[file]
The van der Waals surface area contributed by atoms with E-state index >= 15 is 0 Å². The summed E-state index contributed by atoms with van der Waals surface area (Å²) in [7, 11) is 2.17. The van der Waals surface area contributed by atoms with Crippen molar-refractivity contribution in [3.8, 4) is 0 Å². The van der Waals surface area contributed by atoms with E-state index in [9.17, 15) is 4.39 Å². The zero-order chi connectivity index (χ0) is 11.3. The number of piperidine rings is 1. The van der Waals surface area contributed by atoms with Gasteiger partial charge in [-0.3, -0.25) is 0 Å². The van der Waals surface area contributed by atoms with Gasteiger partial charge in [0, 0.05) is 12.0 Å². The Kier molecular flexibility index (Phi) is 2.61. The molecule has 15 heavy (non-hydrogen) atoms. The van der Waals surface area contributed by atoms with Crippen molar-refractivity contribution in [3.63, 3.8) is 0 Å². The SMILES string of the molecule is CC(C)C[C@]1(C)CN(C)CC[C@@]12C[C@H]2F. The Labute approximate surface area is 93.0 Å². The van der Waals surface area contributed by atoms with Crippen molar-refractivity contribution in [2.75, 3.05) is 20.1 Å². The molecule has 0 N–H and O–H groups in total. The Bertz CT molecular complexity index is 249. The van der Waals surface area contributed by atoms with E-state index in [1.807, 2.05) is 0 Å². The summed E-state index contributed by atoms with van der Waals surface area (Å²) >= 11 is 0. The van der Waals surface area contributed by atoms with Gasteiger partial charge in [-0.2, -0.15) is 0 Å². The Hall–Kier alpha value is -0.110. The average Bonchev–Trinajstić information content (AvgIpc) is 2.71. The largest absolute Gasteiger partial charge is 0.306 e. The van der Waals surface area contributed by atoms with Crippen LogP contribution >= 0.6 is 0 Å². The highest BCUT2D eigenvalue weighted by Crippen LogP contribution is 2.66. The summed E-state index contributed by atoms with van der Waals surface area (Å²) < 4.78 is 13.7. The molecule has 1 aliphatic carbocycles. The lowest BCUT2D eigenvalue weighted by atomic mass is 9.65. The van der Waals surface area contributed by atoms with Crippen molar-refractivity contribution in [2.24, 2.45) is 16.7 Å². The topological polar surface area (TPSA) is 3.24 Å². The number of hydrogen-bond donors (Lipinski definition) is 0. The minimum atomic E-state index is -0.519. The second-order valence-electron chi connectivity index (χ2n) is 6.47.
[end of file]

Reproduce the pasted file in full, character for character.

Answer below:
The van der Waals surface area contributed by atoms with E-state index >= 15 is 0 Å². The summed E-state index contributed by atoms with van der Waals surface area (Å²) in [7, 11) is 2.17. The van der Waals surface area contributed by atoms with Crippen molar-refractivity contribution in [3.8, 4) is 0 Å². The van der Waals surface area contributed by atoms with E-state index in [9.17, 15) is 4.39 Å². The zero-order chi connectivity index (χ0) is 11.3. The number of piperidine rings is 1. The van der Waals surface area contributed by atoms with Gasteiger partial charge in [-0.3, -0.25) is 0 Å². The van der Waals surface area contributed by atoms with Gasteiger partial charge in [0, 0.05) is 12.0 Å². The Kier molecular flexibility index (Phi) is 2.61. The molecule has 15 heavy (non-hydrogen) atoms. The van der Waals surface area contributed by atoms with Crippen molar-refractivity contribution in [3.63, 3.8) is 0 Å². The SMILES string of the molecule is CC(C)C[C@]1(C)CN(C)CC[C@@]12C[C@H]2F. The Labute approximate surface area is 93.0 Å². The van der Waals surface area contributed by atoms with Crippen molar-refractivity contribution in [2.75, 3.05) is 20.1 Å². The molecule has 0 N–H and O–H groups in total. The Bertz CT molecular complexity index is 249. The van der Waals surface area contributed by atoms with E-state index in [1.807, 2.05) is 0 Å². The summed E-state index contributed by atoms with van der Waals surface area (Å²) >= 11 is 0. The van der Waals surface area contributed by atoms with Gasteiger partial charge in [-0.2, -0.15) is 0 Å². The Hall–Kier alpha value is -0.110. The average Bonchev–Trinajstić information content (AvgIpc) is 2.71. The largest absolute Gasteiger partial charge is 0.306 e. The van der Waals surface area contributed by atoms with Crippen LogP contribution >= 0.6 is 0 Å². The highest BCUT2D eigenvalue weighted by Crippen LogP contribution is 2.66. The summed E-state index contributed by atoms with van der Waals surface area (Å²) < 4.78 is 13.7. The molecule has 1 aliphatic carbocycles. The lowest BCUT2D eigenvalue weighted by atomic mass is 9.65. The van der Waals surface area contributed by atoms with Crippen molar-refractivity contribution in [2.24, 2.45) is 16.7 Å². The topological polar surface area (TPSA) is 3.24 Å². The number of hydrogen-bond donors (Lipinski definition) is 0. The minimum atomic E-state index is -0.519. The second-order valence-electron chi connectivity index (χ2n) is 6.47.